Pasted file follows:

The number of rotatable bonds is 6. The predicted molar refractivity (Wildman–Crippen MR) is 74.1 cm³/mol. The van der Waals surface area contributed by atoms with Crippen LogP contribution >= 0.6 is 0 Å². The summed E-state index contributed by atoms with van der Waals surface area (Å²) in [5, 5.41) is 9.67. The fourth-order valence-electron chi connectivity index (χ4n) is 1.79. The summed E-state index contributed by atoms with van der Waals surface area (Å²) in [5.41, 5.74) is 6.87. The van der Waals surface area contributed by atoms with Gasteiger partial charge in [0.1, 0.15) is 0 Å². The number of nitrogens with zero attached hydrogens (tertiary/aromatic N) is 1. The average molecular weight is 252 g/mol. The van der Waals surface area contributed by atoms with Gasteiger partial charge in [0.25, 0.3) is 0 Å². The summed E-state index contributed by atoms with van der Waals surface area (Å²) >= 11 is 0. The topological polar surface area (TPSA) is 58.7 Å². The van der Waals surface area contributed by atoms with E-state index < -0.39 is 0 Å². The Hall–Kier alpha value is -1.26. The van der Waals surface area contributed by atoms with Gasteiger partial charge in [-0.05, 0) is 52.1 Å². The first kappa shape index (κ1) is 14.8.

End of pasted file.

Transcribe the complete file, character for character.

The number of rotatable bonds is 6. The predicted molar refractivity (Wildman–Crippen MR) is 74.1 cm³/mol. The van der Waals surface area contributed by atoms with Crippen LogP contribution >= 0.6 is 0 Å². The summed E-state index contributed by atoms with van der Waals surface area (Å²) in [5, 5.41) is 9.67. The fourth-order valence-electron chi connectivity index (χ4n) is 1.79. The summed E-state index contributed by atoms with van der Waals surface area (Å²) in [5.41, 5.74) is 6.87. The van der Waals surface area contributed by atoms with Gasteiger partial charge in [0.1, 0.15) is 0 Å². The number of nitrogens with zero attached hydrogens (tertiary/aromatic N) is 1. The average molecular weight is 252 g/mol. The van der Waals surface area contributed by atoms with Gasteiger partial charge in [0.25, 0.3) is 0 Å². The summed E-state index contributed by atoms with van der Waals surface area (Å²) >= 11 is 0. The topological polar surface area (TPSA) is 58.7 Å². The van der Waals surface area contributed by atoms with E-state index < -0.39 is 0 Å². The Hall–Kier alpha value is -1.26. The van der Waals surface area contributed by atoms with Gasteiger partial charge in [-0.05, 0) is 52.1 Å². The first kappa shape index (κ1) is 14.8.